Cigarillo Smoking In Canada

Cigarillos, also known as “little cigars,” are the smallest type of cigars and can have added flavors to appease a wide range of consumers. Cigarillos have been gaining popularity in Canada, which is concerning as they contain toxicants that are comparable to those found in cigarettes. Hence, cigarillos have been associated with a variety of cancers including lung, esophageal, and oral cavity cancers.

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What is more concerning is that it appears that the younger population of smokers are under the impression that cigarillo smoking is less harmful than cigarettes. This view can be easily discredited by looking at some of the research published around the harmful effects of cigarillo smoking, which at times has indicated that cigarillo smoking can be more harmful than cigarette smoking.

To our knowledge, the consumer characteristics associated with cigarillo are not well known in Canada. Our group addressed this issue by studying the factors associated with “current” and “ever” cigarillo smoking in Canada (Atiya et al. 2018). To assess these factors, we used responses from the Canadian Tobacco Use Monitoring Survey (CTUMS), which was an annual national-scale survey by Statistics Canada, investigating tobacco habits and was conducted in all Canadian provinces. We used logistic regression models to analyze our results.

Our study found that 38% of the Canadian population reported ever smoking cigarillos, and 3% reported being current cigarillo smokers in 2012. In addition, our study found that “ever” and “current” cigarillo smoking was associated with several factors including male gender, younger age, being a current or former cigarette smoker, and marijuana use.

In more detail, about 53% of Canadian males reported ever using cigarillos compared to 24% of females. Similarly, 5% of Canadian males reported being current cigarillo smokers compared to only 1% of females. In addition, 44-46% of Canadians aged 18-34 reported being ever cigarillo smokers compared to 38% of Canadians aged 45 years or more. Moreover, 3-8% of Canadians aged <18-44 years reported being ever smokers compared to 1% of Canadians aged 45 years or more. This is perhaps the most concerning finding of this study, which highlights the importance of correcting public perception about cigarillos, especially among the younger generations. Looking at the 10 provinces of Canada, our study showed that Saskatchewan had the highest prevalence of “ever” (44%) and “current” (4%) cigarillo smoking. On the other hand, Prince Edward Island had the lowest prevalence of “ever” (36%) and “current” (2%) cigarillo smoking.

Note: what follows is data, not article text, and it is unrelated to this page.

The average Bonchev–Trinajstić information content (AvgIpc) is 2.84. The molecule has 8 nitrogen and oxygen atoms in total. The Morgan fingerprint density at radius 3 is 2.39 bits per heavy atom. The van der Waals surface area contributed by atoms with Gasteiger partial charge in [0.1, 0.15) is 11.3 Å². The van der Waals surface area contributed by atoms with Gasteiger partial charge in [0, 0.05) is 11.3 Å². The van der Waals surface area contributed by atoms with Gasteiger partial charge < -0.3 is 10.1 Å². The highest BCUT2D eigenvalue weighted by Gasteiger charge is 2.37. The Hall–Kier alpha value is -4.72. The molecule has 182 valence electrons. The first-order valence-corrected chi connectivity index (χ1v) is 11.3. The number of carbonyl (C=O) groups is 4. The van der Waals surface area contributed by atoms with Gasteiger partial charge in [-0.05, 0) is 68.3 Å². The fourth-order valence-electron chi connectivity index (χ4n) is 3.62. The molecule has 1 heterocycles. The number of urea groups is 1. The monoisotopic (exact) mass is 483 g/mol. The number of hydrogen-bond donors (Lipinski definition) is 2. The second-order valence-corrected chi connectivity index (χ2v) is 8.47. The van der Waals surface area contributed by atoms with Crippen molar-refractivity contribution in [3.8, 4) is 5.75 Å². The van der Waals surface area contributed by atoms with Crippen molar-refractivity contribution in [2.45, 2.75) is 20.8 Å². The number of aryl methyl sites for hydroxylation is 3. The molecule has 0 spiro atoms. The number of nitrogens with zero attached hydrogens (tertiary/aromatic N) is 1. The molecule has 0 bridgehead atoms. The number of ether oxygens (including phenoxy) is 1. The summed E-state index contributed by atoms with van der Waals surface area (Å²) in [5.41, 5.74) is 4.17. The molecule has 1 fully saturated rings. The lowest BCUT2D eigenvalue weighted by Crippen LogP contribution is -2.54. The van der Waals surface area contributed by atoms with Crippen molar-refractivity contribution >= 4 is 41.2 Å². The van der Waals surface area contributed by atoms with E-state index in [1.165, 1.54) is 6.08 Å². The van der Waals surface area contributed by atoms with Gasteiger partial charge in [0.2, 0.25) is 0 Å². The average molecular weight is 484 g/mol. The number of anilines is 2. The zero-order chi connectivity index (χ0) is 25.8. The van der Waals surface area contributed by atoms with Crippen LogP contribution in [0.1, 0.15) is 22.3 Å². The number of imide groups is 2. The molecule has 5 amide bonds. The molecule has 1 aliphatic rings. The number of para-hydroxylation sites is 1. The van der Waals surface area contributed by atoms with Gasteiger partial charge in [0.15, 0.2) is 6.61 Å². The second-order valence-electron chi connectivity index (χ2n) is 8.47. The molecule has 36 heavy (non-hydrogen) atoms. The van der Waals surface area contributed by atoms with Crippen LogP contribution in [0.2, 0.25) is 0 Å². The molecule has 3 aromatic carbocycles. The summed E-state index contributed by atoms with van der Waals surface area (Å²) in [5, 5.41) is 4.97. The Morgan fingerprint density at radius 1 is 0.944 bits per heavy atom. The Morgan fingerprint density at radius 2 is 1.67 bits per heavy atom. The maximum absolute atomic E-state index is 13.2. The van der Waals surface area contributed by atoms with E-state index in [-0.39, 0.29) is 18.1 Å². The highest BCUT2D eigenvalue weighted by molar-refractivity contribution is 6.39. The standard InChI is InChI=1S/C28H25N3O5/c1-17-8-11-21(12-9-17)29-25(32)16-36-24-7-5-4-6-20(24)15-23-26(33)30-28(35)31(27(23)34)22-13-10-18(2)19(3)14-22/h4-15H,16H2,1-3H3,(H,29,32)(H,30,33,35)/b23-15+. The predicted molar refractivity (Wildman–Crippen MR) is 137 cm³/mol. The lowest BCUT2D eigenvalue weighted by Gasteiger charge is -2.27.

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Other interesting socio-demographic factors that we found to be associated with cigarillo smoking in our study included speaking English or French at home, which can be due to the fact that immigrants may come from areas were other forms of smoking are more popular and, therefore, may not be aware of or exposed to cigarillos. Another interesting factor that was found to be associated with cigarillo smoking in our study was living in rural areas of Canada which may be explained by longer burn times of cigarillos that may make them less convenient in an urban setting, where time and space constraints are of significance.

Having other smoking habits was found to greatly impact the likelihood of cigarillo smoking in Canada. Our results show that Canadians who reported being a current or former cigarette smoker were 3 times more likely to report ever smoking cigarillos than those who have never smoked cigarettes. Similarly, current cigarette smokers were 3 times more likely to be current cigarillo smokers compared those who have never smoked cigarettes.

Along the same lines, Canadians who have ever used Marijuana reported were 6 times more likely to report ever smoking cigarillos compared to those who have never used Marijuana. Likewise, Marijuana users were 2 times more likely to report being current cigarillo smokers compared to non-users. The relationship observed between cigarillo smoking and marijuana use is an interesting one that can be explained by the fact that marijuana can be consumed through different vessels including water pipes and joints, which means that consuming marijuana and tobacco may trigger each other simply due to the convenience of having similar vessels.

Our study provided important information that can be used to better target smoking interventional efforts. This can be done by catering government smoking prevention programs to certain demographics, such as age, gender, and past or coexisting smoking habits. In addition, these efforts may be divided by type of smoking to provide more focused interventions.

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These findings are described in the article entitled Prevalence and characteristics of cigarillo smoking in Canada: results from the Canadian Tobacco Use Monitoring Survey, recently published in the journal Public Health.

Reference:

  • Atiya, A., P. Abdullah, L. Ali-Hassan, and H. Tamim. 2018. “Prevalence and Characteristics of Cigarillo Smoking in Canada: Results from the Canadian Tobacco Use Monitoring Survey.” Public Health 165:42–47. (http://www.ncbi.nlm.nih.gov/pubmed/30368167).

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